2. Identifying Errors and Room for Improvement
You may have looked your site over on several different devices and browsers and tested every possible screen orientation, only to find a few problems.
Unless you’re already an experienced WordPress expert, it may take time to determine what’s causing those problems or how to fix them.
This is where the Mobile-Friendly Test comes in, proving itself to be an essential WordPress developer tool by outlining any issues that need to be fixed and providing valuable recommendations for solving whatever issues you’re having.
How to Use the Google Mobile-Friendly Test
1. Point your browser to the Mobile-Friendly Test page at https://search.google.com/test/mobile-friendly
2. Enter the URL of your website and tap Test URL.
You’ll likely have to wait a moment while Google does its thing.
Once the test is complete, it will reveal one of two things:
A. Your site is mobile-friendly, in which case you’ll receive a green check mark with the words “Page is Usable on Mobile” or;
B. Your site is not mobile-friendly. In that case, you’ll see a red warning icon and the message “Page isn’t usable on mobile.”
If you receive the latter message, scroll down, and Google will tell you exactly what’s wrong with your site.
Clicking on the question mark icon for any identified problems will take you to Google’s comprehensive documentation, which outlines the steps you need to take to solve that issue.
3 Automated Ways to Test the Responsiveness of Your WordPress Theme
As crucial as manually testing the responsiveness of your theme may be, there’s no denying that it can be a laborious and time-consuming hassle, especially when you’re testing across many different devices, browsers, and screen sizes.
The good news is that there are plenty of online tools out there that can do the job for you in half the time with none of the monotony.
Among the best WordPress theme responsiveness testing tools, we recommend the following:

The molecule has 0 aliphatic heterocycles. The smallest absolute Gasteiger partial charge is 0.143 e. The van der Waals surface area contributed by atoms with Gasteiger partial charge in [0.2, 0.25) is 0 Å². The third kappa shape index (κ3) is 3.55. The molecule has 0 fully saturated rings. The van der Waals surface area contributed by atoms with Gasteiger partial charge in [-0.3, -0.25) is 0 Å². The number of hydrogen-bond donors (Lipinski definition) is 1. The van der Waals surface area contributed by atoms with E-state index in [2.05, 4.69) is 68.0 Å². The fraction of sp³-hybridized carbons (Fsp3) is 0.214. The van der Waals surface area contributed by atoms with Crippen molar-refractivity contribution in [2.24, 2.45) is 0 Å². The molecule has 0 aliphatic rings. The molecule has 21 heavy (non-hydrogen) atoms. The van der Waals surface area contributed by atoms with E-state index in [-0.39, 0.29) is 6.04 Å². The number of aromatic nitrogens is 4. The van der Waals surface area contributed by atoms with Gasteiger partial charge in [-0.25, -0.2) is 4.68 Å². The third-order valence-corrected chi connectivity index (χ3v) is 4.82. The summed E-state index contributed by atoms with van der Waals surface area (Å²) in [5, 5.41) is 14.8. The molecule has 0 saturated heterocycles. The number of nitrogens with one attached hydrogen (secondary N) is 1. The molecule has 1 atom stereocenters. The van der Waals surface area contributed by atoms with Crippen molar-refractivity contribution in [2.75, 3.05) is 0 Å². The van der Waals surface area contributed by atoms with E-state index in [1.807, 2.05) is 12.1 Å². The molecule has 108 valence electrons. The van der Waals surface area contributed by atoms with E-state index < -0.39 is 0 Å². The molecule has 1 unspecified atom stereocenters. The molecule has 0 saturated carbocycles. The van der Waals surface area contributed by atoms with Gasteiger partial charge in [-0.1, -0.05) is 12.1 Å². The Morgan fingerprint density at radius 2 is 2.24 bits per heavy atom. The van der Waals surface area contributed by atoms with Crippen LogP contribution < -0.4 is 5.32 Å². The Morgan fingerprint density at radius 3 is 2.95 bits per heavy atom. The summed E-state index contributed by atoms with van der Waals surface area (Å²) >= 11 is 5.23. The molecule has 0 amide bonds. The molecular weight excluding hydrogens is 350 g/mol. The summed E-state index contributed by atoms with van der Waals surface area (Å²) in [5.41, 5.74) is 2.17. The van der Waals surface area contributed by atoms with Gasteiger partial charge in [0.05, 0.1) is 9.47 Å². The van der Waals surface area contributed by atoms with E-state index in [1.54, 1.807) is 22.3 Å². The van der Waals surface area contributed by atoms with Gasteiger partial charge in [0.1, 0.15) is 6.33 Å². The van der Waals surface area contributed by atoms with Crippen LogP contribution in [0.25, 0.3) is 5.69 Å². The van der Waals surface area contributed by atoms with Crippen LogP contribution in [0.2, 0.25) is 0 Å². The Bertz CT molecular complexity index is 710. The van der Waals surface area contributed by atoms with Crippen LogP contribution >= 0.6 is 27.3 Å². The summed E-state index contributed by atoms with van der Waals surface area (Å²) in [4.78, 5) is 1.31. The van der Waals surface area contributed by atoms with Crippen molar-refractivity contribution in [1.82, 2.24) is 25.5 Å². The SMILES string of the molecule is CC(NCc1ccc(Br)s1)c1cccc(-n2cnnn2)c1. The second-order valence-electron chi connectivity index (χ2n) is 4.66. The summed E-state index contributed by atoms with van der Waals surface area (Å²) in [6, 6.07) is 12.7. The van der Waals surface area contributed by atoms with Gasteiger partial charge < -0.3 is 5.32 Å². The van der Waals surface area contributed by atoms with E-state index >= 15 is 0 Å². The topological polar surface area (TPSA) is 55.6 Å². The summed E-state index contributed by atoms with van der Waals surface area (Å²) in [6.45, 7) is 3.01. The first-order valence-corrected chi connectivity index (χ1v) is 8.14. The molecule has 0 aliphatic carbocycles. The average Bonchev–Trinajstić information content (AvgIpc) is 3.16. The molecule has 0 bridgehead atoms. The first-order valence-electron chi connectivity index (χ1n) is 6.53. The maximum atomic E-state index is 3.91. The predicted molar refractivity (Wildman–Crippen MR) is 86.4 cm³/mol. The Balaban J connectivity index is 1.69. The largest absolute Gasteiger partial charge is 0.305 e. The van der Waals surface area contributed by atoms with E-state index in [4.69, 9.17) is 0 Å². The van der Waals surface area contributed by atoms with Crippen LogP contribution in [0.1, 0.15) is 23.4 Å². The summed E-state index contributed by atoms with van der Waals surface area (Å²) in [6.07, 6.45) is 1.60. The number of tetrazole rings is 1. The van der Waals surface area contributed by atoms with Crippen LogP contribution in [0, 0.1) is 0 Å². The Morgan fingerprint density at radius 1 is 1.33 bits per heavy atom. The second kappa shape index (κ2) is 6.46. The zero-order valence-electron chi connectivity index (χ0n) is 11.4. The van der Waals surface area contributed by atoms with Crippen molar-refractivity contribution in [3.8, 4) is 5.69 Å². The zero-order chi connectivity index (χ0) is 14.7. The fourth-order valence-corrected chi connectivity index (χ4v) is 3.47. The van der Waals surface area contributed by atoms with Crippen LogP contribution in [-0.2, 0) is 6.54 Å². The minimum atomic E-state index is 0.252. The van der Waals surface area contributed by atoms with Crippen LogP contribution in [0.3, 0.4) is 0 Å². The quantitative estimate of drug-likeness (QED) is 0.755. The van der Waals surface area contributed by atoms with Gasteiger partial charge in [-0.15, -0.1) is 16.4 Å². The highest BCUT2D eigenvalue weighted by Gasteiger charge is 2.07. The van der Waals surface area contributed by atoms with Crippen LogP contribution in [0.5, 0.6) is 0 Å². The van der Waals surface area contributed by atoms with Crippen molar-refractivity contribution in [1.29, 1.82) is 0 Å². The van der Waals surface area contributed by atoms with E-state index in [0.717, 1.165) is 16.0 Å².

Responsinator is a free online platform that offers one of the easiest ways to see your site’s appearance and performance on different devices.
Head to Responsinator.com, enter your web address and click Go.
From there, Responsinator will show you how your site looks on multiple devices ranging from the latest iPhones and Android devices to some much-older devices.
You can then scroll around on each emulated device to test individual elements’ responsiveness.
Sure, this platform may be basic, and it certainly doesn’t cover all the possibilities, but it’s a great place to start for those new to responsiveness testing.
If you’re running a web agency or a growing business and need to constantly keep on top of site responsiveness, Browserstack may be a better option.
Offering more advanced options, Browserstack can test your site across more than 3,000 desktop browsers, all versions of Windows and Mac iOS released since 2008, and automated cross-browser testing on mobile devices.
Unlike Responsinator, no free plan is available. Paid options start from $39 for desktop and mobile testing up to $150 monthly for a five-user plan with added collaboration tools.
If you need the advanced testing options offered by BrowserStack but don’t yet have the budget to pay for them, you may want to take advantage of the 30-day free trial of Testsigma Pro.
This popular testing platform offers a thousand desktop browser and operating system combinations, plus testing on over 3,000 real smart devices.
You can also take screenshots and record videos during your tests if you need to refer back to them later to identify any issues.
Once the free trial is up, you have three options:
A. Stick with a basic free plan offering 100 browser/OS combinations, 100 smart devices, and 200 automated monthly testing minutes.
B. Pay $349 per month to stay on the Pro plan.
C. Upgrade to a bespoke enterprise plan with custom pricing, an option better suited to large web development teams and agencies.
Testing the Responsiveness of Your WordPress Theme: A Final Word of Advice
With such a large percentage of the world’s Internet users accessing the web via smartphones and tablets, ensuring your WordPress theme is fully responsive has never been more essential.
Throughout this guide, we’ve shown you six simple ways to carry out rigorous, in-depth tests, from physically trying out your site on different devices and using that invaluable Mobile-Friendly Tool from Google to automating the whole process via platforms like BrowserStack and Testigma.
However, if there’s one thing we need to remind you of before you leave today, it’s this:
Testing for theme responsiveness is not a one-and-done job.
Sure, you’ll want to test everything once your site is ready to go live, but you should also repeat your tests regularly.
After all, every new piece of content you add, every new plugin you install, and every new WordPress update could affect the responsive capabilities of your theme. So, keep the tools we’ve shown you today in mind and use them frequently to ensure you consistently deliver the best possible experience for your visitors.
And, if that theme turns out not to be as responsive as it first appeared? Here’s our pick of the 40+ best free responsive WordPress themes to install on your site in 2023.